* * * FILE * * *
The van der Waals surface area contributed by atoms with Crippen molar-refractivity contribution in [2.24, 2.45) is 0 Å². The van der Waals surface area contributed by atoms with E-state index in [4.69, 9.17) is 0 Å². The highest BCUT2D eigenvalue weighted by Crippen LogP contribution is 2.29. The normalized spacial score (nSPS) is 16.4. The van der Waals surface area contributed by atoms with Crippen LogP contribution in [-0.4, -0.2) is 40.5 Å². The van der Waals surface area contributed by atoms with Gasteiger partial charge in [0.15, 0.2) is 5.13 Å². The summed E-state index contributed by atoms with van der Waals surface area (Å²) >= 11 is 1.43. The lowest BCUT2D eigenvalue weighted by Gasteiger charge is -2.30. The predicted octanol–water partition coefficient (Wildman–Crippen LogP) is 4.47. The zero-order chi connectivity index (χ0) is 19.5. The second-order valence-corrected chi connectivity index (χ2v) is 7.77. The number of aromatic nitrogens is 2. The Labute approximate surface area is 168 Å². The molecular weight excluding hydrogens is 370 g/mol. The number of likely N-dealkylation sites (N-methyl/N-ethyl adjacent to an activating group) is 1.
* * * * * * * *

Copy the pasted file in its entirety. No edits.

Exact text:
The van der Waals surface area contributed by atoms with Crippen molar-refractivity contribution in [2.24, 2.45) is 0 Å². The van der Waals surface area contributed by atoms with E-state index in [4.69, 9.17) is 0 Å². The highest BCUT2D eigenvalue weighted by Crippen LogP contribution is 2.29. The normalized spacial score (nSPS) is 16.4. The van der Waals surface area contributed by atoms with Crippen LogP contribution in [-0.4, -0.2) is 40.5 Å². The van der Waals surface area contributed by atoms with Gasteiger partial charge in [0.15, 0.2) is 5.13 Å². The summed E-state index contributed by atoms with van der Waals surface area (Å²) >= 11 is 1.43. The lowest BCUT2D eigenvalue weighted by Gasteiger charge is -2.30. The predicted octanol–water partition coefficient (Wildman–Crippen LogP) is 4.47. The zero-order chi connectivity index (χ0) is 19.5. The second-order valence-corrected chi connectivity index (χ2v) is 7.77. The number of aromatic nitrogens is 2. The Labute approximate surface area is 168 Å². The molecular weight excluding hydrogens is 370 g/mol. The number of likely N-dealkylation sites (N-methyl/N-ethyl adjacent to an activating group) is 1.